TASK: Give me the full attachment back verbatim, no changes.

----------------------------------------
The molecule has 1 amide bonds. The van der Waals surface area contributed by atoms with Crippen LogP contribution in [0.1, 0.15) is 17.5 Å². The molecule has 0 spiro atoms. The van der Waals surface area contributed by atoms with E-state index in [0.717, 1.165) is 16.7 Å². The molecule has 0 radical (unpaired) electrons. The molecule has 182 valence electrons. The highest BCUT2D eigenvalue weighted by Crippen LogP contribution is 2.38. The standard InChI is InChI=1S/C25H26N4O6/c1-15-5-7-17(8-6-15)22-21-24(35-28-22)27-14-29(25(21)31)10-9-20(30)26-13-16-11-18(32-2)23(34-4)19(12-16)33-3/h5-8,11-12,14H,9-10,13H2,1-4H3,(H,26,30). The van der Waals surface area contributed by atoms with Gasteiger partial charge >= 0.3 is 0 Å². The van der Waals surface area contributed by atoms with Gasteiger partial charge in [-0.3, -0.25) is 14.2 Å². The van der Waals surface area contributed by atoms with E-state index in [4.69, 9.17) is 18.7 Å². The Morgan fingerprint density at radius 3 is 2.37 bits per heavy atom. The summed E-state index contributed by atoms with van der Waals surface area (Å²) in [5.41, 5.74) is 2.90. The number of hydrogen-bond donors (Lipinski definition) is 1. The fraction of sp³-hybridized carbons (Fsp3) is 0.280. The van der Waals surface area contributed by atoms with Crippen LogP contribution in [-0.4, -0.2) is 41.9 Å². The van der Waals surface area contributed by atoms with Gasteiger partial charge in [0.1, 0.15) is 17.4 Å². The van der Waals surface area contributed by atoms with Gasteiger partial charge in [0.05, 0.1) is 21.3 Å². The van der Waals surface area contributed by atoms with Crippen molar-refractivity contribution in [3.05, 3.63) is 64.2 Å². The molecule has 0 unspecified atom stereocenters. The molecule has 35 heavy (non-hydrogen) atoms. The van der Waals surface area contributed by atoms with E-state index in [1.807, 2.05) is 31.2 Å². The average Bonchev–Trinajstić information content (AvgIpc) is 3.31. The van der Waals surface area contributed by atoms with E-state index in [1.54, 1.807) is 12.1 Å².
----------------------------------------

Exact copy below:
The molecule has 1 amide bonds. The van der Waals surface area contributed by atoms with Crippen LogP contribution in [0.1, 0.15) is 17.5 Å². The molecule has 0 spiro atoms. The van der Waals surface area contributed by atoms with E-state index in [0.717, 1.165) is 16.7 Å². The molecule has 0 radical (unpaired) electrons. The molecule has 182 valence electrons. The highest BCUT2D eigenvalue weighted by Crippen LogP contribution is 2.38. The standard InChI is InChI=1S/C25H26N4O6/c1-15-5-7-17(8-6-15)22-21-24(35-28-22)27-14-29(25(21)31)10-9-20(30)26-13-16-11-18(32-2)23(34-4)19(12-16)33-3/h5-8,11-12,14H,9-10,13H2,1-4H3,(H,26,30). The van der Waals surface area contributed by atoms with Gasteiger partial charge >= 0.3 is 0 Å². The van der Waals surface area contributed by atoms with Gasteiger partial charge in [-0.3, -0.25) is 14.2 Å². The van der Waals surface area contributed by atoms with E-state index in [4.69, 9.17) is 18.7 Å². The Morgan fingerprint density at radius 3 is 2.37 bits per heavy atom. The summed E-state index contributed by atoms with van der Waals surface area (Å²) in [5.41, 5.74) is 2.90. The number of hydrogen-bond donors (Lipinski definition) is 1. The fraction of sp³-hybridized carbons (Fsp3) is 0.280. The van der Waals surface area contributed by atoms with Crippen LogP contribution in [-0.4, -0.2) is 41.9 Å². The van der Waals surface area contributed by atoms with Gasteiger partial charge in [0.1, 0.15) is 17.4 Å². The van der Waals surface area contributed by atoms with Gasteiger partial charge in [0.05, 0.1) is 21.3 Å². The van der Waals surface area contributed by atoms with Crippen molar-refractivity contribution in [3.05, 3.63) is 64.2 Å². The molecule has 0 unspecified atom stereocenters. The molecule has 35 heavy (non-hydrogen) atoms. The van der Waals surface area contributed by atoms with E-state index in [1.807, 2.05) is 31.2 Å². The average Bonchev–Trinajstić information content (AvgIpc) is 3.31. The van der Waals surface area contributed by atoms with E-state index in [1.54, 1.807) is 12.1 Å².